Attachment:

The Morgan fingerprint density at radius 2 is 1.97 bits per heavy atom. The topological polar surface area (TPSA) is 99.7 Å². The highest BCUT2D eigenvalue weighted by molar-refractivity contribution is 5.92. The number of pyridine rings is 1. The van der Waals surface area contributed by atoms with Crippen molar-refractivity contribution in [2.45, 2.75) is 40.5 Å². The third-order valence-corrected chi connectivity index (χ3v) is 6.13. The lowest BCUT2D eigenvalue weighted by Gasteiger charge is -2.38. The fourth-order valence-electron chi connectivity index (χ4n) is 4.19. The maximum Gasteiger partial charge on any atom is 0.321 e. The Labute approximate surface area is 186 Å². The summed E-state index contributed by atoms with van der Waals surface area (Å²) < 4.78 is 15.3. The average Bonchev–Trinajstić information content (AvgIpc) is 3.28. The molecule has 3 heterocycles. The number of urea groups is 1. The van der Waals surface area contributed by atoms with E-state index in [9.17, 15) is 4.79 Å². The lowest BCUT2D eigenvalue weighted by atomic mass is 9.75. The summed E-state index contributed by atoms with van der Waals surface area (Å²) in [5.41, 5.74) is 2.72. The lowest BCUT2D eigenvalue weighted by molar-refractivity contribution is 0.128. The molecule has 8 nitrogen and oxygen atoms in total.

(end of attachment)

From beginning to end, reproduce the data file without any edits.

The Morgan fingerprint density at radius 2 is 1.97 bits per heavy atom. The topological polar surface area (TPSA) is 99.7 Å². The highest BCUT2D eigenvalue weighted by molar-refractivity contribution is 5.92. The number of pyridine rings is 1. The van der Waals surface area contributed by atoms with Crippen molar-refractivity contribution in [2.45, 2.75) is 40.5 Å². The third-order valence-corrected chi connectivity index (χ3v) is 6.13. The lowest BCUT2D eigenvalue weighted by Gasteiger charge is -2.38. The fourth-order valence-electron chi connectivity index (χ4n) is 4.19. The maximum Gasteiger partial charge on any atom is 0.321 e. The Labute approximate surface area is 186 Å². The summed E-state index contributed by atoms with van der Waals surface area (Å²) < 4.78 is 15.3. The average Bonchev–Trinajstić information content (AvgIpc) is 3.28. The molecule has 3 heterocycles. The number of urea groups is 1. The van der Waals surface area contributed by atoms with E-state index in [9.17, 15) is 4.79 Å². The lowest BCUT2D eigenvalue weighted by atomic mass is 9.75. The summed E-state index contributed by atoms with van der Waals surface area (Å²) in [5.41, 5.74) is 2.72. The lowest BCUT2D eigenvalue weighted by molar-refractivity contribution is 0.128. The molecule has 8 nitrogen and oxygen atoms in total.